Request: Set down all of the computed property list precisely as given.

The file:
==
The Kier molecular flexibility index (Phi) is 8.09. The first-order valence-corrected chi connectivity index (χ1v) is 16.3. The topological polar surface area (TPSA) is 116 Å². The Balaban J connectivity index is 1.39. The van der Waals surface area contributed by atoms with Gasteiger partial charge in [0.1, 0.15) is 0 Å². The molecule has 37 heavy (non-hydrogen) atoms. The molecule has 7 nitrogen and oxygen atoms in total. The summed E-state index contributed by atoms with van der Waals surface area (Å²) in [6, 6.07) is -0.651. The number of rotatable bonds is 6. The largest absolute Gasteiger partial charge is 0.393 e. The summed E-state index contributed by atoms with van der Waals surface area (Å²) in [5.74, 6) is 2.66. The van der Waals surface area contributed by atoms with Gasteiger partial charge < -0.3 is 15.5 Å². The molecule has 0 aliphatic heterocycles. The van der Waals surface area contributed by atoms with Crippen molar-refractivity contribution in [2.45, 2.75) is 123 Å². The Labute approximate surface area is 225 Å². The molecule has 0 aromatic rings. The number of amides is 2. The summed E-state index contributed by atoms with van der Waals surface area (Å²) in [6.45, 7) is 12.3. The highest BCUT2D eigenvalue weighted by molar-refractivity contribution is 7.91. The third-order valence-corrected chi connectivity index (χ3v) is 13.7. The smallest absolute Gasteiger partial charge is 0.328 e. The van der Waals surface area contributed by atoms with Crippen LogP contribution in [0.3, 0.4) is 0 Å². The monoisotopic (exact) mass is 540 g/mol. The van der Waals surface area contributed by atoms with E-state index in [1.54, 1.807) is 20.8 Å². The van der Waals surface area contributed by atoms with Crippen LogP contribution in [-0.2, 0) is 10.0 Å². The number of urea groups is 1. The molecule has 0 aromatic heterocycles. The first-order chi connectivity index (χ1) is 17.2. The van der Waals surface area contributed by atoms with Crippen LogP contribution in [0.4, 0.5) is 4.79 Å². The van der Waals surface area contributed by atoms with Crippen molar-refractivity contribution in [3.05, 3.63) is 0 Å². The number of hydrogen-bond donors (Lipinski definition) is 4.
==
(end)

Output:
The Kier molecular flexibility index (Phi) is 8.09. The first-order valence-corrected chi connectivity index (χ1v) is 16.3. The topological polar surface area (TPSA) is 116 Å². The Balaban J connectivity index is 1.39. The van der Waals surface area contributed by atoms with Gasteiger partial charge in [0.1, 0.15) is 0 Å². The molecule has 37 heavy (non-hydrogen) atoms. The molecule has 7 nitrogen and oxygen atoms in total. The summed E-state index contributed by atoms with van der Waals surface area (Å²) in [6, 6.07) is -0.651. The number of rotatable bonds is 6. The largest absolute Gasteiger partial charge is 0.393 e. The summed E-state index contributed by atoms with van der Waals surface area (Å²) in [5.74, 6) is 2.66. The van der Waals surface area contributed by atoms with Gasteiger partial charge < -0.3 is 15.5 Å². The molecule has 0 aliphatic heterocycles. The van der Waals surface area contributed by atoms with Crippen molar-refractivity contribution in [2.45, 2.75) is 123 Å². The Labute approximate surface area is 225 Å². The molecule has 0 aromatic rings. The number of amides is 2. The summed E-state index contributed by atoms with van der Waals surface area (Å²) in [6.45, 7) is 12.3. The highest BCUT2D eigenvalue weighted by molar-refractivity contribution is 7.91. The third-order valence-corrected chi connectivity index (χ3v) is 13.7. The smallest absolute Gasteiger partial charge is 0.328 e. The van der Waals surface area contributed by atoms with Crippen LogP contribution in [0.3, 0.4) is 0 Å². The monoisotopic (exact) mass is 540 g/mol. The van der Waals surface area contributed by atoms with E-state index in [1.54, 1.807) is 20.8 Å². The van der Waals surface area contributed by atoms with Crippen LogP contribution in [-0.2, 0) is 10.0 Å². The number of urea groups is 1. The molecule has 0 aromatic heterocycles. The first-order chi connectivity index (χ1) is 17.2. The van der Waals surface area contributed by atoms with Crippen LogP contribution in [0.4, 0.5) is 4.79 Å². The van der Waals surface area contributed by atoms with Crippen molar-refractivity contribution in [3.05, 3.63) is 0 Å². The number of hydrogen-bond donors (Lipinski definition) is 4.